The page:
α2-Adrenoceptor antagonists have been investigated in human in vivo studies as new oral antihyperglycemic agents. α2-Adrenoceptors are subdivided into α2A and α2B subtypes by using receptor-binding methods or cloning methods. This study was designed to determine the α2-adrenergic receptor subtype(s) involved in glucose-induced insulin and glucagon secretion from the isolated perfused rat pancreas at a glucose concentration of 16.7 mmol/L Both the α2A-preferentlal agonist oxymetazoline and the non-subtype-selective α2-agonist p-aminoclonidine, at concentrations above 10-9 mol/L, significantly inhibited glucose-induced insulin secretion (p < 0.05 and p < 0.01, respectively) and stimulated glucagon secretion from 10-7 mol/L, as compared with basal levels (p < 0.01, respectively). In contrast, the α1-selective agonist phenylephrine, at concentrations up to 10-6 mol/L, affected neither insulin nor glucagon secretion as compared with basal levels. Furthermore, the non-subtype-selective α2-antagonist rauwolscine, at concentrations above 10-6 mol/L, and the α2A-preferential antagonist WB-4101, at 10-5 mol/L, significantly antagonized the effects of 10-5 mol/L p-aminoclonidine on both insulin and glucagon secretion (p < 0.01 and p < 0.05, respectively). In contrast, neither the α1- and α2B-selective antagonist prazosin nor the α2B-preferential antagonist chlorpromazine, at concentrations up to 10-5 mol/L, antagonized the effects of p-aminoclonidine. These results suggest that α2A rather than α2B-adrenergic agonism inhibits glucose-induced insulin secretion and stimulates glucagon secretion in the isolated perfused rat pancreas.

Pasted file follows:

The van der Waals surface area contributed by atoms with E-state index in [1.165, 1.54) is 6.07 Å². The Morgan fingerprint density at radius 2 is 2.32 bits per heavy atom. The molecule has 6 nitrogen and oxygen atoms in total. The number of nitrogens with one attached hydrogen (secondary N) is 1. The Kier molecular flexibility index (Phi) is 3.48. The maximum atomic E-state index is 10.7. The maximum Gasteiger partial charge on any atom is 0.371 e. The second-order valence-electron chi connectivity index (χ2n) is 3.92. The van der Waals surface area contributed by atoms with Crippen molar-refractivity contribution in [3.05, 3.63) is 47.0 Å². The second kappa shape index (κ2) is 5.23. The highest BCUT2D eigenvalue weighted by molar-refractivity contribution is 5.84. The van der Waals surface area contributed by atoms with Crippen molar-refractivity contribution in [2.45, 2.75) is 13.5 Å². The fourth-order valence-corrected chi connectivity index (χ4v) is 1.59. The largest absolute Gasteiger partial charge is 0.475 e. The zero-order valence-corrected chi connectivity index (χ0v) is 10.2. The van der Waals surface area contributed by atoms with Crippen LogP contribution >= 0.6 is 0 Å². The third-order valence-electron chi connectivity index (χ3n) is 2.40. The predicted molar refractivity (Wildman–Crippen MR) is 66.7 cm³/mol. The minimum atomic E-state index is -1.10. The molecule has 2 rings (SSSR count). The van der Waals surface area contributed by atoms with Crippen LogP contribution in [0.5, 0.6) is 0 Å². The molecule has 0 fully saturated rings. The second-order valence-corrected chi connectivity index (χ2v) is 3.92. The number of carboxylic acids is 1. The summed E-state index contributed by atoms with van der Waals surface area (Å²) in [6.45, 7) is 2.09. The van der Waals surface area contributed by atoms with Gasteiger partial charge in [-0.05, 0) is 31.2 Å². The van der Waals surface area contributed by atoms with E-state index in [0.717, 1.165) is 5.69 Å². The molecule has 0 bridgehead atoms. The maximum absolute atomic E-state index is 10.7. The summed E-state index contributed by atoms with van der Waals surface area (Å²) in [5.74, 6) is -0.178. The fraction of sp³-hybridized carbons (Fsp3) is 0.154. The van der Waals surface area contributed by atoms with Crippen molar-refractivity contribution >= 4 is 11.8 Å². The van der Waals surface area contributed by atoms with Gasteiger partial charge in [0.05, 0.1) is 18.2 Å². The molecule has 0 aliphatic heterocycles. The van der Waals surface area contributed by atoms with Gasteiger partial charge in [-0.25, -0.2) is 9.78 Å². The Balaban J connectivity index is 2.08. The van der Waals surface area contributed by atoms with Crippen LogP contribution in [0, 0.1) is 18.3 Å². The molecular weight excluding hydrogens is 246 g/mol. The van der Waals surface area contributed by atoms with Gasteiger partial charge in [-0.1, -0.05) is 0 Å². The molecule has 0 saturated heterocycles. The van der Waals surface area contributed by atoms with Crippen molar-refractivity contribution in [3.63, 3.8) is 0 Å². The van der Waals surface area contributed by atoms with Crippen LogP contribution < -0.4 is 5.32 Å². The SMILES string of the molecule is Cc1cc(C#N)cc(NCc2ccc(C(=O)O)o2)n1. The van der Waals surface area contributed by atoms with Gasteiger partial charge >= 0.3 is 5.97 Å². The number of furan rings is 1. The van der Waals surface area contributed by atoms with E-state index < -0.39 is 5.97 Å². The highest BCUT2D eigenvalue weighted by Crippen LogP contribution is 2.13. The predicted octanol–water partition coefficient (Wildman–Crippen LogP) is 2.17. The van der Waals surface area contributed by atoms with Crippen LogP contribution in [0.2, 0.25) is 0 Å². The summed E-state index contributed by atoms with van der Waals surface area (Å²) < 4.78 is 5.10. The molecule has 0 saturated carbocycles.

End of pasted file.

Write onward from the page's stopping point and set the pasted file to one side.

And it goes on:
|Number of pages||6|
|Journal||The Journal of Laboratory and Clinical Medicine|
|Publication status||Published - 1993 Jan|
ASJC Scopus subject areas
- Pathology and Forensic Medicine